While Florida and the coastal cities of Georgia and South Carolina braced themselves for the brunt of a category 5 hurricane last week, no one would have predicted inland North Carolina would have experienced the worst of Hurricane Matthew. The current death toll from this storm in the U.S. is 22, and 17 of those deaths happened in North Carolina. Three of the latest deaths were from drowning.
The areas around Lumberton, NC are covered in flood waters—a disaster few were prepared for. According to the New York Times article North Carolina, Saturated and Surprised from Hurricane Matthew, one witness, Brittany Graham explained, “My grandpa’s still in shock. He didn’t prepare anything because from what we heard, we were just going to get a little bit of rain. Basically, all his stuff is ruined.”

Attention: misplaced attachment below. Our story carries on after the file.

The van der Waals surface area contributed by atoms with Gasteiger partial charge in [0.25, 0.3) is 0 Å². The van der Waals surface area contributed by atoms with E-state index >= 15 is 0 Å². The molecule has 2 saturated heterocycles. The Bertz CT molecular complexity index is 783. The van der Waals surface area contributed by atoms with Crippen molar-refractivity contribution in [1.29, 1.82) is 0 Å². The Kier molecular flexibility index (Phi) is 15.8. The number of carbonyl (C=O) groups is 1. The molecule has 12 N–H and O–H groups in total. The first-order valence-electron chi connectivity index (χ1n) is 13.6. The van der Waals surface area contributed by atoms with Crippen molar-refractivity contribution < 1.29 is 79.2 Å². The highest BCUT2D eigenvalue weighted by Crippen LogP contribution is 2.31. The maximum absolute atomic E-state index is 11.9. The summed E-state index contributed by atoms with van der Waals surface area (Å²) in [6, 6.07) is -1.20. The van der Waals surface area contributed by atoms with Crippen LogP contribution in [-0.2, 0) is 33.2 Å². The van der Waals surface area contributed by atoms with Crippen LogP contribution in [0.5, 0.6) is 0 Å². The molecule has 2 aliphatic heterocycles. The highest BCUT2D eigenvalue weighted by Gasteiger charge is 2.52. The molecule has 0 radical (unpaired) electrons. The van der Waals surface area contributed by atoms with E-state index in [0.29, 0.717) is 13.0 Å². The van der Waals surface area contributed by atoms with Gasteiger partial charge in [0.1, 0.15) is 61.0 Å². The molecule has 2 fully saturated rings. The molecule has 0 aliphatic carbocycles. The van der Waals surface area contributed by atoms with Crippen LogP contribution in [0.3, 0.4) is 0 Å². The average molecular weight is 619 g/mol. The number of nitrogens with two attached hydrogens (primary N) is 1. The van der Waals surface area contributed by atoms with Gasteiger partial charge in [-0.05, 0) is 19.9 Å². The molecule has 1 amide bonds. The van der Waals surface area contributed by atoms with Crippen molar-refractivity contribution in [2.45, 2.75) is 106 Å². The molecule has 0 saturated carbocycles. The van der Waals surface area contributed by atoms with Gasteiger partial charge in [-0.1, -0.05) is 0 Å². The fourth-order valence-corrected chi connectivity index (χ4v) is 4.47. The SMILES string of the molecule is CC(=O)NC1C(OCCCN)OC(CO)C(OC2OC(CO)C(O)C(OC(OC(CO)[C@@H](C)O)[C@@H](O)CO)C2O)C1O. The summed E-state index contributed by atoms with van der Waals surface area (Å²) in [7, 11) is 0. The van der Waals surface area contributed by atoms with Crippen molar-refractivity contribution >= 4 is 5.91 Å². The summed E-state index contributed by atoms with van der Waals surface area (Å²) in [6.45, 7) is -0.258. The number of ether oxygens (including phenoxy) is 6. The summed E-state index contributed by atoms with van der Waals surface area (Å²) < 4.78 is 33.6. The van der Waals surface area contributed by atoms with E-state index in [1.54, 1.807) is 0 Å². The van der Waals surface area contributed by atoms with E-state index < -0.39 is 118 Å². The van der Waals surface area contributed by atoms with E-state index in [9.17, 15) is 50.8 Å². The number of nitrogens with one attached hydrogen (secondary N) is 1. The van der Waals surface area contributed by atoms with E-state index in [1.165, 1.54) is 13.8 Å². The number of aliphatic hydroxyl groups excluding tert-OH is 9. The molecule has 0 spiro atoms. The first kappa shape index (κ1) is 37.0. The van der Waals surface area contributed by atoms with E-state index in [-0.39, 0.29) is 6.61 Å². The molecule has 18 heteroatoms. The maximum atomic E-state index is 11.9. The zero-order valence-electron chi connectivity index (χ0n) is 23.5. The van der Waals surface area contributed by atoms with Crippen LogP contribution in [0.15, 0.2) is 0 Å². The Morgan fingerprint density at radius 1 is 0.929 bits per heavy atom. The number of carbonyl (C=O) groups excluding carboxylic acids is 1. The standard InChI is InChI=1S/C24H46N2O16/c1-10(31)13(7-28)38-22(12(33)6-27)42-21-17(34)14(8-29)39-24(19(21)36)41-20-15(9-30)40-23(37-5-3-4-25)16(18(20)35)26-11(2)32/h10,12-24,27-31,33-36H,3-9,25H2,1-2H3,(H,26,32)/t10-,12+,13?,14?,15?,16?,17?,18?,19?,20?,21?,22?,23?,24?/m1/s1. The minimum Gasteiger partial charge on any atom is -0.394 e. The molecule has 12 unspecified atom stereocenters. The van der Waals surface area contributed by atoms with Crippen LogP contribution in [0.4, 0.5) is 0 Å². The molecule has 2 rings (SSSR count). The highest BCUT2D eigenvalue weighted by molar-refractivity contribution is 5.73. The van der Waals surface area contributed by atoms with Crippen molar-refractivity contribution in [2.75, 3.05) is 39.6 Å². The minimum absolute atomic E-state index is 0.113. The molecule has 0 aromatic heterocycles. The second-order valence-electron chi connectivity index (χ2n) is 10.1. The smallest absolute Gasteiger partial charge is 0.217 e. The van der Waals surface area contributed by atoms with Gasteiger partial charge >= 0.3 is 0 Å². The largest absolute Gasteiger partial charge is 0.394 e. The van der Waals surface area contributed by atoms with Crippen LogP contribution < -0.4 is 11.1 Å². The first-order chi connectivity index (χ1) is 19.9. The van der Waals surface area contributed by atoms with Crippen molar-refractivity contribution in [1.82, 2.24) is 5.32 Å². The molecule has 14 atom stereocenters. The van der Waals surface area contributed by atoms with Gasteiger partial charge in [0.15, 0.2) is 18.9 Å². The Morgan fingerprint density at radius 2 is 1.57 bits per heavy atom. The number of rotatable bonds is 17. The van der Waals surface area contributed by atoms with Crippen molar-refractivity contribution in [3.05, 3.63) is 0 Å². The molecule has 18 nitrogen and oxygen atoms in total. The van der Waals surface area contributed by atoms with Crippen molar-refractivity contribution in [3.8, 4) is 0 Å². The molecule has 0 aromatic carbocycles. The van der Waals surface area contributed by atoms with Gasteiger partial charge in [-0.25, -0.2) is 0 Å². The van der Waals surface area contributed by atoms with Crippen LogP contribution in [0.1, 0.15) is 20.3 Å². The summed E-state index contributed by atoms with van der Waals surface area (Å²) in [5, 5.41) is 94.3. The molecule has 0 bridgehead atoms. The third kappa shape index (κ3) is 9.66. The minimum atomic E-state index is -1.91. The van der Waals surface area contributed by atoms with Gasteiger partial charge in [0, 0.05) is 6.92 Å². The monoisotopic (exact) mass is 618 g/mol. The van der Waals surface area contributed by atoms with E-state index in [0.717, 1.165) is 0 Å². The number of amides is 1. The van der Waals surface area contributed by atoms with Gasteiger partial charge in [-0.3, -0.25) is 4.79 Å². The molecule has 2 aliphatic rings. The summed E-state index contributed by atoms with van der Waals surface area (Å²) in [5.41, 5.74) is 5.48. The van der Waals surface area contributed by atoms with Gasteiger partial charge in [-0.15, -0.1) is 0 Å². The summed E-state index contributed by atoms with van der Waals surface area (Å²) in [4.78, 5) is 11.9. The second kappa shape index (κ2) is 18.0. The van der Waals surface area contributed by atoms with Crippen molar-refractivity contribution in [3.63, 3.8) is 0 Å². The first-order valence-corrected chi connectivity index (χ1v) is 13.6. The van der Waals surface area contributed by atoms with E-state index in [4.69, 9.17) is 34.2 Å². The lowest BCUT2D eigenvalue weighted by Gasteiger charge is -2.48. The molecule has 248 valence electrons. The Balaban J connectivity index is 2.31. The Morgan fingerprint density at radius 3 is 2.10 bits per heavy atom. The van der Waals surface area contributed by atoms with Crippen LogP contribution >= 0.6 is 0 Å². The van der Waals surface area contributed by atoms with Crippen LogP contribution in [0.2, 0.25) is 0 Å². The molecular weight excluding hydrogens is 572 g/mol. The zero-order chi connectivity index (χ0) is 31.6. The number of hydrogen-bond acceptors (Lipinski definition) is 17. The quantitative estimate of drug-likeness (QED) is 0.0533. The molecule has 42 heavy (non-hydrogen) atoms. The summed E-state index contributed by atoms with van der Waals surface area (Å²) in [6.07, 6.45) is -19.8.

The trouble was a result of the mix of wind damage and a low saturation tables.
Of course, this news hits us hard here at ScanMyPhotos. Unfortunately, the very nature of natural disasters is highly unpredictable—damage can happen at any place and at any time. Take the recent outbreak of earthquake swarms in Oklahoma. There was no way to predict these damaging earthquakes, and the aftermath has been real, lasting, and devastating to the victims. Or, what about the tornado that touched down in south Los Angeles in 2014 and tore the roof of a home? These freak incidents can and do happen.
This is why we take National Prepardness Month extremely seriously around here. While September is now over, in light of the recent North Carolina disaster, we feel it’s important to share tips on how to prepare for anything. The following articles provide information on how you can prepare for disaster today:
- Observing National Preparedness Month
- As National Preparedness Month Ends, FEMA Reminds Americans that Readiness Must Continue All Year Long
And be sure to visit the following pages for resources and information:
- Red Cross
Let’s all take this time to prepare for the worst so that when the next natural disaster strikes, we can all hope for the best.
In the meantime, here’s how we can help North Carolina through this difficult time.